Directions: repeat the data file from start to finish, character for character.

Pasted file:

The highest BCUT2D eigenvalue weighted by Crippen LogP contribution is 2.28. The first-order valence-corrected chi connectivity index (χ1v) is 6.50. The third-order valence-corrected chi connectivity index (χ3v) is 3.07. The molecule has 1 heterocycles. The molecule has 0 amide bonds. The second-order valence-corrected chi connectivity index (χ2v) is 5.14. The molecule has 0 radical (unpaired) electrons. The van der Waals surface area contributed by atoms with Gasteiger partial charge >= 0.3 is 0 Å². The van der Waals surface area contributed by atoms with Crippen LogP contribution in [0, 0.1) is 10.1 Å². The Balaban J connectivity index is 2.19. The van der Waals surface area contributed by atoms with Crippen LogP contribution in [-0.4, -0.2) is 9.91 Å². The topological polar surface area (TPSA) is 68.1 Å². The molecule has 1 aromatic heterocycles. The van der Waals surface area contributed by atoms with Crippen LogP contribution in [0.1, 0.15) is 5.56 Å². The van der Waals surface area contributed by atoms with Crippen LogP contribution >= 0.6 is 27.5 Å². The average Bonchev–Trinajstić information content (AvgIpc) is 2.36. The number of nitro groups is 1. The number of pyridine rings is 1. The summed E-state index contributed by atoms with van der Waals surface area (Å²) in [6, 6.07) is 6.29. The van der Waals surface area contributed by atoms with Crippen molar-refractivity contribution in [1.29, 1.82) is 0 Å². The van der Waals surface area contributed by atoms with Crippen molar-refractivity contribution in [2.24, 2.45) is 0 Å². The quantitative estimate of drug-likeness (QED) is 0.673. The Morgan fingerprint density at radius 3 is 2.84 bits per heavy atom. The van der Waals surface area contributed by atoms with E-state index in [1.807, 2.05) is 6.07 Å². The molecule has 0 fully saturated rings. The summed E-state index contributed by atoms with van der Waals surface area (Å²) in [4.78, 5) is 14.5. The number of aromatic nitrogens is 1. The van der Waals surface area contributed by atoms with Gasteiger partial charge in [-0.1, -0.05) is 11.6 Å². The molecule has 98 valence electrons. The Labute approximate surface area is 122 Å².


The highest BCUT2D eigenvalue weighted by Crippen LogP contribution is 2.28. The first-order valence-corrected chi connectivity index (χ1v) is 6.50. The third-order valence-corrected chi connectivity index (χ3v) is 3.07. The molecule has 1 heterocycles. The molecule has 0 amide bonds. The second-order valence-corrected chi connectivity index (χ2v) is 5.14. The molecule has 0 radical (unpaired) electrons. The van der Waals surface area contributed by atoms with Gasteiger partial charge >= 0.3 is 0 Å². The van der Waals surface area contributed by atoms with Crippen LogP contribution in [0, 0.1) is 10.1 Å². The Balaban J connectivity index is 2.19. The van der Waals surface area contributed by atoms with Crippen LogP contribution in [-0.4, -0.2) is 9.91 Å². The topological polar surface area (TPSA) is 68.1 Å². The molecule has 1 aromatic heterocycles. The van der Waals surface area contributed by atoms with Crippen LogP contribution in [0.1, 0.15) is 5.56 Å². The van der Waals surface area contributed by atoms with Crippen LogP contribution >= 0.6 is 27.5 Å². The average Bonchev–Trinajstić information content (AvgIpc) is 2.36. The number of nitro groups is 1. The number of pyridine rings is 1. The summed E-state index contributed by atoms with van der Waals surface area (Å²) in [6, 6.07) is 6.29. The van der Waals surface area contributed by atoms with Crippen molar-refractivity contribution in [1.29, 1.82) is 0 Å². The van der Waals surface area contributed by atoms with Crippen molar-refractivity contribution in [2.24, 2.45) is 0 Å². The quantitative estimate of drug-likeness (QED) is 0.673. The Morgan fingerprint density at radius 3 is 2.84 bits per heavy atom. The van der Waals surface area contributed by atoms with E-state index in [1.807, 2.05) is 6.07 Å². The molecule has 0 fully saturated rings. The summed E-state index contributed by atoms with van der Waals surface area (Å²) in [4.78, 5) is 14.5. The number of aromatic nitrogens is 1. The van der Waals surface area contributed by atoms with Gasteiger partial charge in [-0.1, -0.05) is 11.6 Å². The molecule has 98 valence electrons. The Labute approximate surface area is 122 Å².